In Time for the Holidays, Research Looks at Gift Cards
OGDEN, Utah – Why do so many people give gift cards? Do they consider gift cards the same as cash, or do they view them like traditional gifts? With the holiday shopping season right around the corner, marketing professors at Weber State University set out to answer those questions in new research on gift cards.
“If nothing but economic value mattered, cash would be the ideal gift,” said E.K. Valentin, WSU marketing professor. “Recipients can spend cash on anything they want and givers save hours of shopping time, but non-cash gifts remain the most popular because of their emotional and symbolic aspects.”
Marketing professors Valentin and Anthony Allred at WSU’s John B. Goddard School of Business & Economics surveyed 317 people throughout Northern Utah for their “Giving and Getting Gift Cards” research recently published in the “Journal of Consumer Marketing.”
Their research suggests cash-like gift cards that can be spent on ordinary, everyday household items have no more charm than cold-hard cash. Only 21 percent of respondents preferred to receive a cash-like card rather than a department store, electronics store, or restaurant card.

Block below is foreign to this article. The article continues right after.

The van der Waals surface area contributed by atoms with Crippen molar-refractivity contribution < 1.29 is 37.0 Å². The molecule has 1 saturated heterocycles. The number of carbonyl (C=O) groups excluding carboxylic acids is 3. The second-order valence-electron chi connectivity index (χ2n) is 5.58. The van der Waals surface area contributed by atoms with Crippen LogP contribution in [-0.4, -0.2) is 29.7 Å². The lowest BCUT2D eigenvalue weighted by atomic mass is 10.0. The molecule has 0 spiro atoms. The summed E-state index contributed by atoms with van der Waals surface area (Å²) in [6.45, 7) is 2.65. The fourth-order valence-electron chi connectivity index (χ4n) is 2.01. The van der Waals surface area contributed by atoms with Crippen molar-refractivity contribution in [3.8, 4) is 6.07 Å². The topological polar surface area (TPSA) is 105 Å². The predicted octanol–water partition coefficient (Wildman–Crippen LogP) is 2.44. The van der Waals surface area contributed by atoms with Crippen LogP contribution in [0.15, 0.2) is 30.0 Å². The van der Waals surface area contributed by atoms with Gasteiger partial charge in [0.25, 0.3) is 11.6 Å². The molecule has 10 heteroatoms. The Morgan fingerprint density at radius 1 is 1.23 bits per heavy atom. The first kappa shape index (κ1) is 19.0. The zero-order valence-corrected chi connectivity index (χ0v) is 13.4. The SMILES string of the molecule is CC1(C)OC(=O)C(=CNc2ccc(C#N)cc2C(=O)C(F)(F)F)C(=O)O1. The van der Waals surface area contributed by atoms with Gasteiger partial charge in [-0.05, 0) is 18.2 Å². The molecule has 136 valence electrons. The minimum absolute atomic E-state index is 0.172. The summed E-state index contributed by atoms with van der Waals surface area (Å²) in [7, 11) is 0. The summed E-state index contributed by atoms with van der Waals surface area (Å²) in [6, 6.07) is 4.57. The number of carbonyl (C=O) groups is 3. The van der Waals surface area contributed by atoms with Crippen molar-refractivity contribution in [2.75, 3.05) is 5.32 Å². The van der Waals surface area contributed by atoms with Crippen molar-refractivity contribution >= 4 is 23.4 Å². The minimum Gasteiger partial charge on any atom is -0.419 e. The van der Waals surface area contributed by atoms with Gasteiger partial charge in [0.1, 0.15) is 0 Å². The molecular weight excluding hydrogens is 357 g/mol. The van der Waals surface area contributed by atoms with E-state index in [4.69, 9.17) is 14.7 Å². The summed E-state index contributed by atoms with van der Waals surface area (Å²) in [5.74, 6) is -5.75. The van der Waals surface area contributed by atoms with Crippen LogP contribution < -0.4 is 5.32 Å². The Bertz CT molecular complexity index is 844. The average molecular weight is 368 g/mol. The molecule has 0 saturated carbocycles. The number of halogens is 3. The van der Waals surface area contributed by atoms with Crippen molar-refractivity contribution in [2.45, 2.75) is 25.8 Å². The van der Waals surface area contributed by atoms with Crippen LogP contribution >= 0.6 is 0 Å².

Target gift cards were considered more appropriate gifts than cash or Walmart cards, which were considered the least appropriate. “Target’s image is more upscale than Walmart’s, which probably accounts for the gap,” Valentin said.
“Another interesting finding is that 49 percent preferred to give a gift card to a nice restaurant, but only 27 percent were thrilled to receive it,” Valentin said. “We also found that 33 percent were thrilled to receive a department store or jewelry gift card, but only 21 percent were likely to give them.”
Additional results showed gift cards from close friends are more appreciated when they can be redeemed for something special, and people feel less guilt when paying for personal luxuries with gift cards rather than cash.
Valentin and Allred advise merchants to tailor messages to fit the giver’s motives and relationship with the recipient. “Promoting gift cards as time savers is likely to work when givers seek gifts for casual acquaintances, but not when they must find a gift for a dear friend,” Valentin said. “Merchants such as Target seem well-advised to remind anxious givers that giving goods can be hazardous while giving cash is crass.”
Department and jewelry store gift cards were considered more personal than Target cards, Walmart cards, or cash. “They entice recipients to purchase things they normally would not buy without a gift card, such as a bottle of expensive perfume or designer accessories,” Valentin said. “Giving a gift card that allows the freedom to indulge without feeling guilty may be the best gift of all for a close friend.”